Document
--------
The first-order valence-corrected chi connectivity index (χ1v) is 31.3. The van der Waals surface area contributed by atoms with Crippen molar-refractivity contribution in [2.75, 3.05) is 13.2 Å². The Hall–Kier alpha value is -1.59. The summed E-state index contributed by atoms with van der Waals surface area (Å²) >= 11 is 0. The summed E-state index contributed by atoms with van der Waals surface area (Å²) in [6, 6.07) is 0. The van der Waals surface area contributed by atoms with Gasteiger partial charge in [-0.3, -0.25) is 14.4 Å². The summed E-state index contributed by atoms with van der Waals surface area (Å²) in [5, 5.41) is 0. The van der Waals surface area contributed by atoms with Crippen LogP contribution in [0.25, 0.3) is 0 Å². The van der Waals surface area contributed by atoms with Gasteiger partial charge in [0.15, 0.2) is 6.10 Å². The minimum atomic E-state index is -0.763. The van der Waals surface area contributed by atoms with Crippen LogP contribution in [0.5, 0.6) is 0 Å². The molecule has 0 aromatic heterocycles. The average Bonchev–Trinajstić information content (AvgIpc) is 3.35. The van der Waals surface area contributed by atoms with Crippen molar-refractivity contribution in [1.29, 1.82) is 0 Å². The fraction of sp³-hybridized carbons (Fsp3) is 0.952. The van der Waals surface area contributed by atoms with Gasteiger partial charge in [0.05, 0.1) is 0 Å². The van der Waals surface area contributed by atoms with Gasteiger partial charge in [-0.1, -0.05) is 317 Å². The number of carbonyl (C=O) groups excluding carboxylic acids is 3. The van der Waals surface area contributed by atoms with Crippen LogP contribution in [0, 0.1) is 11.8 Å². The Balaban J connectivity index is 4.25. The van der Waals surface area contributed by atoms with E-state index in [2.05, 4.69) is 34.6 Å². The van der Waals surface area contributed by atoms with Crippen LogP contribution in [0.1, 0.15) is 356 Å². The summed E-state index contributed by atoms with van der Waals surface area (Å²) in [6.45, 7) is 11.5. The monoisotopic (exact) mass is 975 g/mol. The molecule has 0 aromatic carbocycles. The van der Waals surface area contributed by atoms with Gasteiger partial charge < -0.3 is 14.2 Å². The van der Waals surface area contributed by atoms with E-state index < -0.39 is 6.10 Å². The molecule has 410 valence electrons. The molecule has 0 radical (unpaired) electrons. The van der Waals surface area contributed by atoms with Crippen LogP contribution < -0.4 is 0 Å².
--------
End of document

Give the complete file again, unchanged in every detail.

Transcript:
The first-order valence-corrected chi connectivity index (χ1v) is 31.3. The van der Waals surface area contributed by atoms with Crippen molar-refractivity contribution in [2.75, 3.05) is 13.2 Å². The Hall–Kier alpha value is -1.59. The summed E-state index contributed by atoms with van der Waals surface area (Å²) >= 11 is 0. The summed E-state index contributed by atoms with van der Waals surface area (Å²) in [6, 6.07) is 0. The van der Waals surface area contributed by atoms with Gasteiger partial charge in [-0.3, -0.25) is 14.4 Å². The summed E-state index contributed by atoms with van der Waals surface area (Å²) in [5, 5.41) is 0. The van der Waals surface area contributed by atoms with Crippen LogP contribution in [0.25, 0.3) is 0 Å². The van der Waals surface area contributed by atoms with Gasteiger partial charge in [0.15, 0.2) is 6.10 Å². The minimum atomic E-state index is -0.763. The van der Waals surface area contributed by atoms with Crippen LogP contribution in [0.5, 0.6) is 0 Å². The molecule has 0 aromatic heterocycles. The average Bonchev–Trinajstić information content (AvgIpc) is 3.35. The van der Waals surface area contributed by atoms with Crippen molar-refractivity contribution in [1.29, 1.82) is 0 Å². The fraction of sp³-hybridized carbons (Fsp3) is 0.952. The van der Waals surface area contributed by atoms with Gasteiger partial charge in [0.05, 0.1) is 0 Å². The van der Waals surface area contributed by atoms with Gasteiger partial charge in [-0.1, -0.05) is 317 Å². The number of carbonyl (C=O) groups excluding carboxylic acids is 3. The van der Waals surface area contributed by atoms with Crippen LogP contribution in [0, 0.1) is 11.8 Å². The Balaban J connectivity index is 4.25. The van der Waals surface area contributed by atoms with E-state index in [2.05, 4.69) is 34.6 Å². The van der Waals surface area contributed by atoms with Crippen LogP contribution in [0.1, 0.15) is 356 Å². The summed E-state index contributed by atoms with van der Waals surface area (Å²) in [6.45, 7) is 11.5. The monoisotopic (exact) mass is 975 g/mol. The molecule has 0 aromatic carbocycles. The van der Waals surface area contributed by atoms with Gasteiger partial charge < -0.3 is 14.2 Å². The van der Waals surface area contributed by atoms with E-state index < -0.39 is 6.10 Å². The molecule has 410 valence electrons. The molecule has 0 radical (unpaired) electrons. The van der Waals surface area contributed by atoms with Crippen LogP contribution < -0.4 is 0 Å².